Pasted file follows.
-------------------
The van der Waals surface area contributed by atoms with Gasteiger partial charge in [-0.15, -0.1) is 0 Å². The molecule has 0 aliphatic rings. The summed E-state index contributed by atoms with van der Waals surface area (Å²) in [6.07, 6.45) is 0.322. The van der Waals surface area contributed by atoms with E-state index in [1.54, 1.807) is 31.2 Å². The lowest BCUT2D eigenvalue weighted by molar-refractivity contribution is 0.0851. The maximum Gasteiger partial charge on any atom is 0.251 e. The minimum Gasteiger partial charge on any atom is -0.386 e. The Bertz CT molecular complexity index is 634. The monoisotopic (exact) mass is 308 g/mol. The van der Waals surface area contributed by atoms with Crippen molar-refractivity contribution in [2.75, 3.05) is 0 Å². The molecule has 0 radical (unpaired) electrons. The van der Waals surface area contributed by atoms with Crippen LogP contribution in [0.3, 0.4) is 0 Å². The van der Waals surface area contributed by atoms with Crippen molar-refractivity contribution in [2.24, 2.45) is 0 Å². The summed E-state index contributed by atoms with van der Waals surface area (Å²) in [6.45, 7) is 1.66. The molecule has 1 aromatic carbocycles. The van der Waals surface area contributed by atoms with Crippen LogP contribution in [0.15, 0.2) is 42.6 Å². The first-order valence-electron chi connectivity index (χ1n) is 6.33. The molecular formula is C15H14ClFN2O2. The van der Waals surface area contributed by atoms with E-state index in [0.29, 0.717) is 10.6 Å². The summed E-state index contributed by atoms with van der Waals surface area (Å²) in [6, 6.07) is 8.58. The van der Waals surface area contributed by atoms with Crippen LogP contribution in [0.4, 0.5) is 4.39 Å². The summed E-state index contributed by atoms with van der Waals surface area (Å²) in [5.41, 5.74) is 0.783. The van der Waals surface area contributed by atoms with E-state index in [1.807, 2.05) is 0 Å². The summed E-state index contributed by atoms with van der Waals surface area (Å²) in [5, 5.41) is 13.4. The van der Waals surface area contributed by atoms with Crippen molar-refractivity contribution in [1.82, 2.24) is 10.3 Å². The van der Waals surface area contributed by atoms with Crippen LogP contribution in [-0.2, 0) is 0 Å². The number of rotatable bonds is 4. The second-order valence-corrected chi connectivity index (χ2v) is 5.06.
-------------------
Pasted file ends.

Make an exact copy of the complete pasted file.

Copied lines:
The van der Waals surface area contributed by atoms with Gasteiger partial charge in [-0.15, -0.1) is 0 Å². The molecule has 0 aliphatic rings. The summed E-state index contributed by atoms with van der Waals surface area (Å²) in [6.07, 6.45) is 0.322. The van der Waals surface area contributed by atoms with E-state index in [1.54, 1.807) is 31.2 Å². The lowest BCUT2D eigenvalue weighted by molar-refractivity contribution is 0.0851. The maximum Gasteiger partial charge on any atom is 0.251 e. The minimum Gasteiger partial charge on any atom is -0.386 e. The Bertz CT molecular complexity index is 634. The monoisotopic (exact) mass is 308 g/mol. The van der Waals surface area contributed by atoms with Crippen molar-refractivity contribution in [2.75, 3.05) is 0 Å². The molecule has 0 radical (unpaired) electrons. The van der Waals surface area contributed by atoms with Crippen LogP contribution in [0.3, 0.4) is 0 Å². The van der Waals surface area contributed by atoms with Crippen molar-refractivity contribution in [2.24, 2.45) is 0 Å². The summed E-state index contributed by atoms with van der Waals surface area (Å²) in [6.45, 7) is 1.66. The molecule has 1 aromatic carbocycles. The van der Waals surface area contributed by atoms with Crippen LogP contribution in [0.15, 0.2) is 42.6 Å². The first-order valence-electron chi connectivity index (χ1n) is 6.33. The molecular formula is C15H14ClFN2O2. The van der Waals surface area contributed by atoms with E-state index in [0.29, 0.717) is 10.6 Å². The summed E-state index contributed by atoms with van der Waals surface area (Å²) in [6, 6.07) is 8.58. The van der Waals surface area contributed by atoms with Crippen LogP contribution in [0.4, 0.5) is 4.39 Å². The summed E-state index contributed by atoms with van der Waals surface area (Å²) in [5.41, 5.74) is 0.783. The van der Waals surface area contributed by atoms with E-state index in [1.807, 2.05) is 0 Å². The summed E-state index contributed by atoms with van der Waals surface area (Å²) in [5, 5.41) is 13.4. The van der Waals surface area contributed by atoms with Crippen molar-refractivity contribution in [1.82, 2.24) is 10.3 Å². The van der Waals surface area contributed by atoms with Crippen LogP contribution in [-0.2, 0) is 0 Å². The number of rotatable bonds is 4. The second-order valence-corrected chi connectivity index (χ2v) is 5.06.